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Quote:
Originally Posted by CALWATERBOY View Post
So there I was this morning, looking at a sheet metal screw fully inserted in the outside tread of my tire. No prob - I found my tire repair kit -- 60 sec later my tire was good.

Then, a thought....RFT's....officially non-repairable, what's a RFT kind o'guy gonna do in such a fix? He's screwed!

And it isn't just the high cost of tires. It's down time, the inconvenience. An interval lost from profit or pleasure, maybe both, to fix an expensive PITA, the greater cost being an owner's time anyway.

Satisfaction washed across and soaked my Wah....Micheline PSS....Conti ComfortKit, need be. Didn't even remove the wheel.


Attachment 376333
Show me any major tire manufacturer that recommends this type of plug to be used for permanent repair. I don't think any will support this.

Show me any major 3rd gen RFT manufacturer that says their tires cannot be repaired under any conditions. I believe all will support a proper repair provided the tire has not otherwise been damaged.
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  #13  
Old 05-13-2013, 08:17 PM
blademan blademan is offline
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"Repairing today's tires... Beware of tire plugs!"

Article pretty much slams plugs.

"If you are stuck with a flat, don't have a spare, and need to do an emergency repair, then the use of a tire sealant is preferable to ruining any possibility of repairing the tire with a plug. In fact, some manufacturers are equipping new cars with a can of sealant and an inflator instead of a spare tire to save space and weight. It is possible to wash out the tire sealant and repair a tire properly with the RMA approved method, although getting all of the sealant out can be difficult.
As an important reminder, today's vehicles are required to have a tire pressure monitoring system (TPMS) on the every tire rim. Due to the design of the TPMS, adding sealant will void the factory warranty on the sensor and it will need to be replaced and re-programmed. In the case of an emergency situation, you may have no choice but to use the sealant and deal with the consequences at a later time."

RMA being Rubber Manufactures Association.
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  #14  
Old 05-13-2013, 08:42 PM
TXFred TXFred is offline
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Quote:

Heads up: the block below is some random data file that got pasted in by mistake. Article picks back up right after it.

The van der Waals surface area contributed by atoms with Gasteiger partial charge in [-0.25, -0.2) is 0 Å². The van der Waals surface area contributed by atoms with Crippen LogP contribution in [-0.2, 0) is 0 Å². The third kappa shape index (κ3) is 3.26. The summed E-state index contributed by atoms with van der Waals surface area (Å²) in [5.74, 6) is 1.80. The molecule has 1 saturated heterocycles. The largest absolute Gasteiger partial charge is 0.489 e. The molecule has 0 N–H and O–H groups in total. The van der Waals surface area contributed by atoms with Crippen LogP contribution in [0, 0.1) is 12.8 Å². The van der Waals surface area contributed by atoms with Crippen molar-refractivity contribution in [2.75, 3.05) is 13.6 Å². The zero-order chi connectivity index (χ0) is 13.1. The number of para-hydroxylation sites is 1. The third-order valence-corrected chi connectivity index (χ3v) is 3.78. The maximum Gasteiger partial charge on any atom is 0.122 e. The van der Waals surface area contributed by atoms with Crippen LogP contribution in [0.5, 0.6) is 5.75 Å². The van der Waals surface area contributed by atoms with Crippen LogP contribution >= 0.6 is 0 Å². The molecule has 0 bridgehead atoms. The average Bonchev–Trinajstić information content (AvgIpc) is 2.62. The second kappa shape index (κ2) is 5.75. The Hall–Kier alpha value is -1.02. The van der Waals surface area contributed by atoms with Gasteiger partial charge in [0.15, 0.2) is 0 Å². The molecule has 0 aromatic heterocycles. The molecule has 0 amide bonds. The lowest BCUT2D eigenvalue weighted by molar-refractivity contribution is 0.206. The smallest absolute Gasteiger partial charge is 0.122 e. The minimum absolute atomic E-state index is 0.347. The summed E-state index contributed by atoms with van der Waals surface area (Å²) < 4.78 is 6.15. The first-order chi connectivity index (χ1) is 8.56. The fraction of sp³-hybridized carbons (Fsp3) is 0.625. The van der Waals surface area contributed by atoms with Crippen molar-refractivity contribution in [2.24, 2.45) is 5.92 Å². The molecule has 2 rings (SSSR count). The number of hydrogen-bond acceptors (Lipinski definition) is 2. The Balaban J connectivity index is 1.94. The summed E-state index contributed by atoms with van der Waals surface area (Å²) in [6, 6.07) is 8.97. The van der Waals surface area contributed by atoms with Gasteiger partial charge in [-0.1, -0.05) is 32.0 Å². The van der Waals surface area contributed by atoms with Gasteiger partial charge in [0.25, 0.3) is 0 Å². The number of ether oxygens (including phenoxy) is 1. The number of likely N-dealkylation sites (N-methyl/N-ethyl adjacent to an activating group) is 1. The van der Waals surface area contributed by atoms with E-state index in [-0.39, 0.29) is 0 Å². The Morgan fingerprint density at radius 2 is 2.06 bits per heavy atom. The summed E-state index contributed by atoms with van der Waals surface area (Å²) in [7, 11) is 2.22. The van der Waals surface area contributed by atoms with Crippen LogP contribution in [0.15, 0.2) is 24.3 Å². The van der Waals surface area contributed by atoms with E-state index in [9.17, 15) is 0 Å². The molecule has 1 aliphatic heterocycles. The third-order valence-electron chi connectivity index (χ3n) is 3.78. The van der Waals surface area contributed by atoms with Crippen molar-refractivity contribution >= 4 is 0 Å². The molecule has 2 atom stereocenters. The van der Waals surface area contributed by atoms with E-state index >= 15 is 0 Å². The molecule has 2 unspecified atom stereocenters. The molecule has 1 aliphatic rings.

Originally Posted by Nordic_Kat View Post
Would it have bothered you for a cool California minute to use your Conti Comfort Kit if you knew you were going to give the TPM inside the tire a veritable Tsunami of Goo?

And if not, what is your strategy for dealing with a TPM all Goo'd up?
I carry plugs, tools, a compressor, and a bottle of Slime.

If I ever need the Slime, I have a theory.

The TPMS sensor is a fairly rugged device. It's a MEMS device in a plastic housing. And the entire sensor is already encased in epoxy to protect it from the shocks and G- forces that it experiences as the wheel turns and runs over bumps.

Goo shouldn't affect it, unless the goo is actually blocking the air path to the sensor. I think that's what happens when a sensor fails.

I have this type of sensor, and the air hole is clearly visible.
http://thumbs3.ebaystatic.com/d/l225...ATocg1YZVQ.jpg

If I ever have to use the Slime, I plan to roll the car so that the valve stem is at the 4:00 to 5:00 position. Then I'll add the Slime. The idea is, the Slime should fall away from the sensor, or at best run down the side of the sensor that does not have the air hole.

I haven't tested it. But it's my theory at the moment.

Frederic
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  #15  
Old 05-13-2013, 09:04 PM
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CALWATERBOY CALWATERBOY is offline
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Boys, boys, boys....

If I even have to visit a tire shop, garage, or wait for AAA it's a convenience and down time issue. Ow!

And my tires have worn out before any o'my plugs failed....more persuaded by experience. Now, I freely admit: I have bad habits. I take corners way too fast and, I like to fiddle with my suspension/alignment. I use the enhanced power of my ride. I buy at least 1 tire every year, usually more.

Now then. Is it BMW's policy that RFT's should not be repaired? Yo! Pull back on them reins! Not talking about this mfg or that, or various tire shops. Talkin' about the big Kahuna, the Kaiser, the Merkel of Europeans cars: BMW



.

Last edited by CALWATERBOY; 05-13-2013 at 09:19 PM.
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  #16  
Old 05-13-2013, 10:51 PM
evanwest94 evanwest94 is offline
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have you ever seen your tpms sensor TXfred? you dont know for sure that your tpms sensor is fully sealed, if you put slime in your tire no matter which way you put it in the tpms is going to get wet in almost all cases it does no harm, but in some cases the tpms has been cracked from improper installation and the slime gets in it.
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Old 05-13-2013, 10:53 PM
TXFred TXFred is offline
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Quote:
Originally Posted by evanwest94 View Post
have you ever seen your tpms sensor TXfred?
Yup, saw them when I bought them and handed them over to the tire guys to install them. They're the same make and model that I linked to.

I'm not saying that my method is guaranteed to work, but it's what I'm going to try if I ever need to.

Frederic
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Old 05-13-2013, 11:38 PM
sptt144 sptt144 is offline
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I have plugged more tires than I can remember and never replaced until tread was worn. If you take it to a tire shop, most of the time, they won't even repair it due to "liability" issues and then they try to get you to buy a new tire. I gave up so I either plug and go or plug and replace. If Cal is smokin' around on his plugged tires and still alive, there must be something to it. I concur. I do need to get an inflator though as I've always had spares.
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Old 05-14-2013, 08:29 AM
BashedBarrique BashedBarrique is offline